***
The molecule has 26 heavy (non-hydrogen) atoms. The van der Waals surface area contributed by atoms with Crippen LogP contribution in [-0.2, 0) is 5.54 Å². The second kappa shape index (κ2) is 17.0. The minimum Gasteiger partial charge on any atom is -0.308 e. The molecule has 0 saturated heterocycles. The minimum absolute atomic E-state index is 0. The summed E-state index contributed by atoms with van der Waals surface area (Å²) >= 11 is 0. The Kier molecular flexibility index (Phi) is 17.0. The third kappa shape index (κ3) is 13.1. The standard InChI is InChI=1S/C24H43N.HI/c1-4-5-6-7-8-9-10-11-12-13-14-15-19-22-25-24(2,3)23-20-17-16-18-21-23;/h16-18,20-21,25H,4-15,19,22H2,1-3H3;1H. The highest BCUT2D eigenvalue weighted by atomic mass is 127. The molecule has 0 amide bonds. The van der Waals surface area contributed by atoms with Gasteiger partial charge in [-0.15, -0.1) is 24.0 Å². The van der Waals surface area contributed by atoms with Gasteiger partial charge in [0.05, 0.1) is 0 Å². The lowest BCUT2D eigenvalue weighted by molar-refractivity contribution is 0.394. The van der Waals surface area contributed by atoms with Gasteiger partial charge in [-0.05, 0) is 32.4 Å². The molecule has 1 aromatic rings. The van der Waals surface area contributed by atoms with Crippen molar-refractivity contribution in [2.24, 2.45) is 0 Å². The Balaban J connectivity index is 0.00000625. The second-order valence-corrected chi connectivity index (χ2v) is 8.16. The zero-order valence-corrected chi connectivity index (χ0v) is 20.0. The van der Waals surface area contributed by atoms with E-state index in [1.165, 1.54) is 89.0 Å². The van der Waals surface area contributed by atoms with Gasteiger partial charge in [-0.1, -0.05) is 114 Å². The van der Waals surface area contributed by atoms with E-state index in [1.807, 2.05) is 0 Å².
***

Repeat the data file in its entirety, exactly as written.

The molecule has 26 heavy (non-hydrogen) atoms. The van der Waals surface area contributed by atoms with Crippen LogP contribution in [-0.2, 0) is 5.54 Å². The second kappa shape index (κ2) is 17.0. The minimum Gasteiger partial charge on any atom is -0.308 e. The molecule has 0 saturated heterocycles. The minimum absolute atomic E-state index is 0. The summed E-state index contributed by atoms with van der Waals surface area (Å²) >= 11 is 0. The Kier molecular flexibility index (Phi) is 17.0. The third kappa shape index (κ3) is 13.1. The standard InChI is InChI=1S/C24H43N.HI/c1-4-5-6-7-8-9-10-11-12-13-14-15-19-22-25-24(2,3)23-20-17-16-18-21-23;/h16-18,20-21,25H,4-15,19,22H2,1-3H3;1H. The highest BCUT2D eigenvalue weighted by atomic mass is 127. The molecule has 0 amide bonds. The van der Waals surface area contributed by atoms with Gasteiger partial charge in [-0.15, -0.1) is 24.0 Å². The van der Waals surface area contributed by atoms with Gasteiger partial charge in [0.05, 0.1) is 0 Å². The lowest BCUT2D eigenvalue weighted by molar-refractivity contribution is 0.394. The van der Waals surface area contributed by atoms with Gasteiger partial charge in [-0.05, 0) is 32.4 Å². The molecule has 1 aromatic rings. The van der Waals surface area contributed by atoms with Crippen molar-refractivity contribution in [2.24, 2.45) is 0 Å². The Balaban J connectivity index is 0.00000625. The second-order valence-corrected chi connectivity index (χ2v) is 8.16. The zero-order valence-corrected chi connectivity index (χ0v) is 20.0. The van der Waals surface area contributed by atoms with E-state index in [1.165, 1.54) is 89.0 Å². The van der Waals surface area contributed by atoms with Gasteiger partial charge in [-0.1, -0.05) is 114 Å². The van der Waals surface area contributed by atoms with E-state index in [1.807, 2.05) is 0 Å².